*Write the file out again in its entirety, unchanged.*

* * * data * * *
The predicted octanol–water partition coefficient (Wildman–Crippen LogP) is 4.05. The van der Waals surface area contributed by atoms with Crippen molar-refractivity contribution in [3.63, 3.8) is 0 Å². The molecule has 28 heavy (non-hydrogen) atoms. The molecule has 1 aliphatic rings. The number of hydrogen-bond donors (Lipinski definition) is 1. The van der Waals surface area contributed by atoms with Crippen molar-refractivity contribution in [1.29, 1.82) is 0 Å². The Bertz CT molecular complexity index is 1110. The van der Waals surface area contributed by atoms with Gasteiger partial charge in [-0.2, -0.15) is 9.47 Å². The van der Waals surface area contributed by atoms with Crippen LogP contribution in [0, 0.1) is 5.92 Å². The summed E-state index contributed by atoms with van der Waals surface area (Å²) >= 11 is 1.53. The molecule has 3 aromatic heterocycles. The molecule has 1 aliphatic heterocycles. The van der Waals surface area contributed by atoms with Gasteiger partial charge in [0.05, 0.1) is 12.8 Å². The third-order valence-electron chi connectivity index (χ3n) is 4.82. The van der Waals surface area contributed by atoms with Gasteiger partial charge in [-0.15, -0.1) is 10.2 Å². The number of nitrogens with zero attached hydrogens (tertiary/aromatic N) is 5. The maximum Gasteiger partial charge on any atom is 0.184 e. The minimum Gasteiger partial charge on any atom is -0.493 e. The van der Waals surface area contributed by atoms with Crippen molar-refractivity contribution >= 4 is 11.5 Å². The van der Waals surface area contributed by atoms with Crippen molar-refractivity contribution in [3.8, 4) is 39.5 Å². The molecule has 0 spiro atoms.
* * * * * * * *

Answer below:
The predicted octanol–water partition coefficient (Wildman–Crippen LogP) is 4.05. The van der Waals surface area contributed by atoms with Crippen molar-refractivity contribution in [3.63, 3.8) is 0 Å². The molecule has 28 heavy (non-hydrogen) atoms. The molecule has 1 aliphatic rings. The number of hydrogen-bond donors (Lipinski definition) is 1. The van der Waals surface area contributed by atoms with Crippen molar-refractivity contribution in [1.29, 1.82) is 0 Å². The Bertz CT molecular complexity index is 1110. The van der Waals surface area contributed by atoms with Gasteiger partial charge in [-0.2, -0.15) is 9.47 Å². The van der Waals surface area contributed by atoms with Crippen LogP contribution in [0, 0.1) is 5.92 Å². The summed E-state index contributed by atoms with van der Waals surface area (Å²) >= 11 is 1.53. The molecule has 3 aromatic heterocycles. The molecule has 1 aliphatic heterocycles. The van der Waals surface area contributed by atoms with Gasteiger partial charge in [0.05, 0.1) is 12.8 Å². The third-order valence-electron chi connectivity index (χ3n) is 4.82. The van der Waals surface area contributed by atoms with Gasteiger partial charge in [-0.15, -0.1) is 10.2 Å². The number of nitrogens with zero attached hydrogens (tertiary/aromatic N) is 5. The maximum Gasteiger partial charge on any atom is 0.184 e. The minimum Gasteiger partial charge on any atom is -0.493 e. The van der Waals surface area contributed by atoms with Crippen molar-refractivity contribution >= 4 is 11.5 Å². The van der Waals surface area contributed by atoms with Crippen molar-refractivity contribution in [3.8, 4) is 39.5 Å². The molecule has 0 spiro atoms.